Letters to the Editor 10-09-17

Judi Donaldson’s letter (Oct. 6) against gun control typifies the standard response to any kind of suggestions to modify some of the laws we currently have regarding guns in this country.
How many times have we heard “well, cars can kill people, so should we ban cars?” If you don’t know the difference between the intended use of a car and that of a gun, you probably should not be allowed to own either one!
After the mass murder of 58 people by someone who used a bump stock (legal) to turn a semi-automatic gun (legal) into a machine gun (illegal) this past week, how can anyone with even an ounce of compassion for other human beings not agree that something must be done to lessen the chance of this happening again?
It appears bump stocks have a chance of being banned since the NRA gave the idea a lukewarm thumbs up, but there are some in Congress who believe this would be an infringement of Second Amendment rights.
Why? Because approving even the most sane actions regarding gun laws may lead to one day having to surrender even your .22 rifle? What is the objection to closing background check loopholes? That the government will know everyone who owns a gun in order to take it from you someday?
And why should someone with known mental illness be allowed to buy a gun? It seems almost every objection to sensible gun laws is based on the fear that all guns will eventually be banned, the old slippery slope theory. What is such paranoid thinking based on?
Judi Donaldson says talking about gun control after someone dies from being shot is “asinine,” but if not after the death of so many innocent people, once again, when is the right time?
Sharon Oldham

As I read the article regarding traffic accidents in Saturday’s Courier (page A3), I realized Friday was a hectic day for EMS, Findlay Police and Fire Department.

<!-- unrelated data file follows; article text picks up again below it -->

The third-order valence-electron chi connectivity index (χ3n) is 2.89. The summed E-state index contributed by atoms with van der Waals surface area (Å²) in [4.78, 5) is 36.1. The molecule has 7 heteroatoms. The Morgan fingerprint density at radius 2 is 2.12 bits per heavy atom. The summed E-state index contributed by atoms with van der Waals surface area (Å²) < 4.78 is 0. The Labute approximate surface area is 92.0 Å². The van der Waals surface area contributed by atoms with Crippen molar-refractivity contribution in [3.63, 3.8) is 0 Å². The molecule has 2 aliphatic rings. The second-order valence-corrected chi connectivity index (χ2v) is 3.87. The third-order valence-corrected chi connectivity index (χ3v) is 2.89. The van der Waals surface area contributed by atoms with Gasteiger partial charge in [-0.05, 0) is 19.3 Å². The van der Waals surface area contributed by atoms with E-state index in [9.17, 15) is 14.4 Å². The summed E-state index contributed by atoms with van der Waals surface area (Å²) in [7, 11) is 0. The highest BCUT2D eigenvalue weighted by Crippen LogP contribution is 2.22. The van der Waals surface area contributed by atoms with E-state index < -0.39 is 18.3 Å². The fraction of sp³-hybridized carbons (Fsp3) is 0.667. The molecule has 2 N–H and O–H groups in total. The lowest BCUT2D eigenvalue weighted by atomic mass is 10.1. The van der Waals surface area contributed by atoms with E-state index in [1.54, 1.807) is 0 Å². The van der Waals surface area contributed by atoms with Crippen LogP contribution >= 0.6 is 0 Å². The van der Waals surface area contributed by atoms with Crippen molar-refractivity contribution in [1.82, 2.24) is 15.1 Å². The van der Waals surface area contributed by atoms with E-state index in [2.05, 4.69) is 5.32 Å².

I was one of those involved that received the services that we often take for granted.
I just want to express my gratitude to those professionals. EMS, fire staff, the police were there instantly.
I especially appreciate officer Doug Marshall’s kindness, staying with me until my husband arrived. I am grateful to the Chase bank manager who stopped to see if I was OK, the lady from Trends that gave me water as well as Kim, from Main Street Deli, who brought cookies.
We live in a wonderful community.
Judy Hall

I see the first stone caster, Wayne Baldridge (letter, Oct. 3), is throwing his flag-waving judgmental rocks from his glass pulpit once again.
However, I see this time he didn’t include the Revs. Al Sharpton and Jesse Jackson kneeling in that unholy Democratic bastion of sin and bedlam of Chicago, in his benediction of Sept. 27, 2017.
That was the same day Tom Daly gave us his 2017 version of why voter suppression is the next best thing to segregation.
It appears that Baldridge has anointed himself our guru as flag waver and patriotism historian.
As for his description of the Marines raising the flag, the picture we have all seen is, in fact, a re-enactment and not the original, as the absence of any bullet dust flying would attest.
Wayne neglected to tell us that flag he touts is the same flag, excepting a few less stars, that flew over black people, like Colin Kaepernick, as slaves for many, many years.
He said that Colin said “cops are pigs.” I guess Wayne had a cold the day the history class learned of all those “white” druggie, flower-child nuts that invented the “cops are pigs” slogan while they were burning “Old Glory” as well as a few bras, before running off to Canada or some commune in California to avoid the draft.
I’ll bet that might have been the same day they were taught about “Helter Skelter,” too.
I reckon the old first stone caster had another cold when the Sunday school lesson was, “judge not, lest ye be judged,” also. Or was it, “love thy neighbor as thyself?”
Jim Brant


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